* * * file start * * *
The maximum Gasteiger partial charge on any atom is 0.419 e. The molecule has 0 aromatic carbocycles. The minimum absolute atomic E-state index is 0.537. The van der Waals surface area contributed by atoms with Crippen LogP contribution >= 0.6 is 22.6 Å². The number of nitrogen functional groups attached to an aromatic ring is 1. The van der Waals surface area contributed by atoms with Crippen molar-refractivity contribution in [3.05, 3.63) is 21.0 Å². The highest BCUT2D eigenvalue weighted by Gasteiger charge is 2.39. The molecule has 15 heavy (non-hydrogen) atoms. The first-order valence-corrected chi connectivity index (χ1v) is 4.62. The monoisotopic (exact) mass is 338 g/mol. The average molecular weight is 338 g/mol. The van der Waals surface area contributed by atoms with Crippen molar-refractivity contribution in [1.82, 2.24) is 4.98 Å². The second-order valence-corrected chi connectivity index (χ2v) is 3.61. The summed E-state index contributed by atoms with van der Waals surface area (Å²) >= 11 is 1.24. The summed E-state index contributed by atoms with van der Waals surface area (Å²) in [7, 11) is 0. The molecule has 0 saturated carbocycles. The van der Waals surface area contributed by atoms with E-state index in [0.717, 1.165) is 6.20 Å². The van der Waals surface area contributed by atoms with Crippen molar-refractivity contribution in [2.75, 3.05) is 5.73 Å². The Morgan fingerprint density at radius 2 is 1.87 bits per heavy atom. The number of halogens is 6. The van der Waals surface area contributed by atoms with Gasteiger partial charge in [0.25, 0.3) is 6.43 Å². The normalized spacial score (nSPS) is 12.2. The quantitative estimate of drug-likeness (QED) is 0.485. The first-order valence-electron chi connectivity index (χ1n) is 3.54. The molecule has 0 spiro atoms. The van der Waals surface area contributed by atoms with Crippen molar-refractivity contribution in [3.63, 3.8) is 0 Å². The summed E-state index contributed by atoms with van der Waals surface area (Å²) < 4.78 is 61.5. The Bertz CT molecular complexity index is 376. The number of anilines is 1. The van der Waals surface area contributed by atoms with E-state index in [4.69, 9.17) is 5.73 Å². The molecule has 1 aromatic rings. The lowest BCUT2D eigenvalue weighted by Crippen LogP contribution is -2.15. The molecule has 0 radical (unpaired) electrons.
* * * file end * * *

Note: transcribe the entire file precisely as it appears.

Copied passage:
The maximum Gasteiger partial charge on any atom is 0.419 e. The molecule has 0 aromatic carbocycles. The minimum absolute atomic E-state index is 0.537. The van der Waals surface area contributed by atoms with Crippen LogP contribution >= 0.6 is 22.6 Å². The number of nitrogen functional groups attached to an aromatic ring is 1. The van der Waals surface area contributed by atoms with Crippen molar-refractivity contribution in [3.05, 3.63) is 21.0 Å². The highest BCUT2D eigenvalue weighted by Gasteiger charge is 2.39. The molecule has 15 heavy (non-hydrogen) atoms. The first-order valence-corrected chi connectivity index (χ1v) is 4.62. The monoisotopic (exact) mass is 338 g/mol. The average molecular weight is 338 g/mol. The van der Waals surface area contributed by atoms with Crippen molar-refractivity contribution in [1.82, 2.24) is 4.98 Å². The second-order valence-corrected chi connectivity index (χ2v) is 3.61. The summed E-state index contributed by atoms with van der Waals surface area (Å²) >= 11 is 1.24. The summed E-state index contributed by atoms with van der Waals surface area (Å²) in [7, 11) is 0. The molecule has 0 saturated carbocycles. The van der Waals surface area contributed by atoms with E-state index in [0.717, 1.165) is 6.20 Å². The van der Waals surface area contributed by atoms with Crippen molar-refractivity contribution in [2.75, 3.05) is 5.73 Å². The Morgan fingerprint density at radius 2 is 1.87 bits per heavy atom. The number of halogens is 6. The van der Waals surface area contributed by atoms with Gasteiger partial charge in [0.25, 0.3) is 6.43 Å². The normalized spacial score (nSPS) is 12.2. The quantitative estimate of drug-likeness (QED) is 0.485. The first-order valence-electron chi connectivity index (χ1n) is 3.54. The molecule has 0 spiro atoms. The van der Waals surface area contributed by atoms with Crippen molar-refractivity contribution in [3.63, 3.8) is 0 Å². The summed E-state index contributed by atoms with van der Waals surface area (Å²) < 4.78 is 61.5. The Bertz CT molecular complexity index is 376. The number of anilines is 1. The van der Waals surface area contributed by atoms with E-state index in [4.69, 9.17) is 5.73 Å². The molecule has 1 aromatic rings. The lowest BCUT2D eigenvalue weighted by Crippen LogP contribution is -2.15. The molecule has 0 radical (unpaired) electrons.